Downloading Media: The “Reasoning”

By May 23, 2014 May 6th, 2016 Digital Media Context

Downloading music, in the eyes of the music industry, is their largest enemy. According to the Times Online, the average teenager has downloaded over 800 songs illegally and that 96% have illegally copied or shared music.

Yes, downloading music is illegal, and if we downloaded every song to listen to then there would be no money going into the music industry and it would fall and die – but that’s unlikely to ever happen. On the contrary, if no-one illegally downloaded music at all then it’s likely that the music industry would not be as it was today. By that I mean, a common opinion among many people who admittedly download music is that if they didn’t, then for some artists they’d never discover music, and for other artists they’d no longer support them as much. A common saying often heard is “I’ll download it, if I like it: I’ll buy it.”

I admittedly download music from time to time although I’m more of a movie person and so the same concept applies. In class discussions and conversation among friends, it seems apparent that everyone has downloaded something without paying for it, and most do this on a regular occasion. Why? Well if there’s a way to get something for free, and there’s seemingly no consequences, then why not? Those consequences are often not seen because we are not directly affected by it whereas the content producer will lose out as they claim. That is often under debate.

I believe that downloading anything in moderation is overall a beneficial thing for the industry. I’ll take myself as an example. I watch a ridiculous amount of movies, it’s what I enjoy doing and what I enjoy making. Thinking back I’ve probably watched over 100 movies this year, many old and many new: a good percentage of those where movies I downloaded to analyse for the Academy Awards earlier in the year. Due to the slow release date from US to the UK, downloading was my only option if I wanted to stay up-to-date with the movie industry. In addition, the sheer number of movies nominated is unreasonable for anyone to go see in the theatres. However, had I not downloaded some of these movies then it’s unlikely I would have ever have watched them in the first place. I would have missed out an opportunity to discover a director’s work and never be able to contribute financially in the future.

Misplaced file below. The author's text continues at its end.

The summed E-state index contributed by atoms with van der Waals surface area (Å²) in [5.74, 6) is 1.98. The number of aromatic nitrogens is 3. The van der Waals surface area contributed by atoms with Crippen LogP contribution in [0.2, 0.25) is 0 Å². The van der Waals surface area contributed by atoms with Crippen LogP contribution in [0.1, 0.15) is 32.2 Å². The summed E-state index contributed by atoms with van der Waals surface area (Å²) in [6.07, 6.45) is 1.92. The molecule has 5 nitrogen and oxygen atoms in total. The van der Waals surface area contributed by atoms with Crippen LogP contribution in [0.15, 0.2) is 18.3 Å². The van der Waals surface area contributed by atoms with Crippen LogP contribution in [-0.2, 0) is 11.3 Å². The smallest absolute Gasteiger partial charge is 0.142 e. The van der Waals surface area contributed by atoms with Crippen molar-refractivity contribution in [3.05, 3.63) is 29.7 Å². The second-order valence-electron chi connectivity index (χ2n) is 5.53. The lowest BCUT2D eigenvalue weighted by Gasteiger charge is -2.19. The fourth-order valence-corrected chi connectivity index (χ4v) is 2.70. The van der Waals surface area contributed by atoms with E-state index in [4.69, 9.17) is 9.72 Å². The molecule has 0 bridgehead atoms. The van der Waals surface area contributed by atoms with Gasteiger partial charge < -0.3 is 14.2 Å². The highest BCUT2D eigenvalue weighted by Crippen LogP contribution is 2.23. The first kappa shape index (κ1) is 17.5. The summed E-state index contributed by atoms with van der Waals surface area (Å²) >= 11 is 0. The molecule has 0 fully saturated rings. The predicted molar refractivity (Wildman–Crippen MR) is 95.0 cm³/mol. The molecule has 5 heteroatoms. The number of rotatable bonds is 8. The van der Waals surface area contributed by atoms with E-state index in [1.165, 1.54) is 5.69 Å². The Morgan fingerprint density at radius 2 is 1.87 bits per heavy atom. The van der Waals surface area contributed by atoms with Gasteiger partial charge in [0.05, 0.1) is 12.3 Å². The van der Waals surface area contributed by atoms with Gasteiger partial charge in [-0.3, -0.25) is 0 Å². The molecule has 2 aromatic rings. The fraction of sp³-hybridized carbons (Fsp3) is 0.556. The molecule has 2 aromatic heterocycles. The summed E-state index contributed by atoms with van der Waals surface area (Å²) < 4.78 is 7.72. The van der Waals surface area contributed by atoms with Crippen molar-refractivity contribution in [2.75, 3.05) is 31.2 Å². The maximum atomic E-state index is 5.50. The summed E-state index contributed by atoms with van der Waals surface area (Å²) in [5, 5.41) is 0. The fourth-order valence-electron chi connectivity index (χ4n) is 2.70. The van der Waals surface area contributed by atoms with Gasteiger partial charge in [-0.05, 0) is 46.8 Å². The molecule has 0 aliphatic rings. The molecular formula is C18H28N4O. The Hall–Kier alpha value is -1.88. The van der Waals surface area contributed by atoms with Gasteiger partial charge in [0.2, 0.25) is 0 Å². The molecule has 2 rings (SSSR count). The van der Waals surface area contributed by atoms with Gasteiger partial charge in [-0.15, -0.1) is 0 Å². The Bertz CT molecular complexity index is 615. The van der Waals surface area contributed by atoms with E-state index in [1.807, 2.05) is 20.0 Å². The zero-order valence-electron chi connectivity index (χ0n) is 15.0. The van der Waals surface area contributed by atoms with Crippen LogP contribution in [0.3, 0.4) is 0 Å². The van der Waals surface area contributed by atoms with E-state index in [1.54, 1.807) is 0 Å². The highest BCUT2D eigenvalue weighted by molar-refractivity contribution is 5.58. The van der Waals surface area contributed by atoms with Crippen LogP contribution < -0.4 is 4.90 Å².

This is what many people see as the “redeeming” option of downloading. If they illegally acquire something and enjoy it, then they are more likely to go out and buy the product, or be enticed to buy future work from that artist. As well as downloading movies I will frequently visit the cinema as much as my wallet can allow and with the introduction of services like Netflix and Spotify, there is a greater opportunity to watch or listen to what you might not usually specifically pay for. If there could be more availability of these services at reasonable prices imposing less restrictions like HBO’s Game of Thrones (the most downloaded TV show of all time) then perhaps the balance of purchasing and downloading will shift. What we can expect though is downloading will not disappear any day soon.

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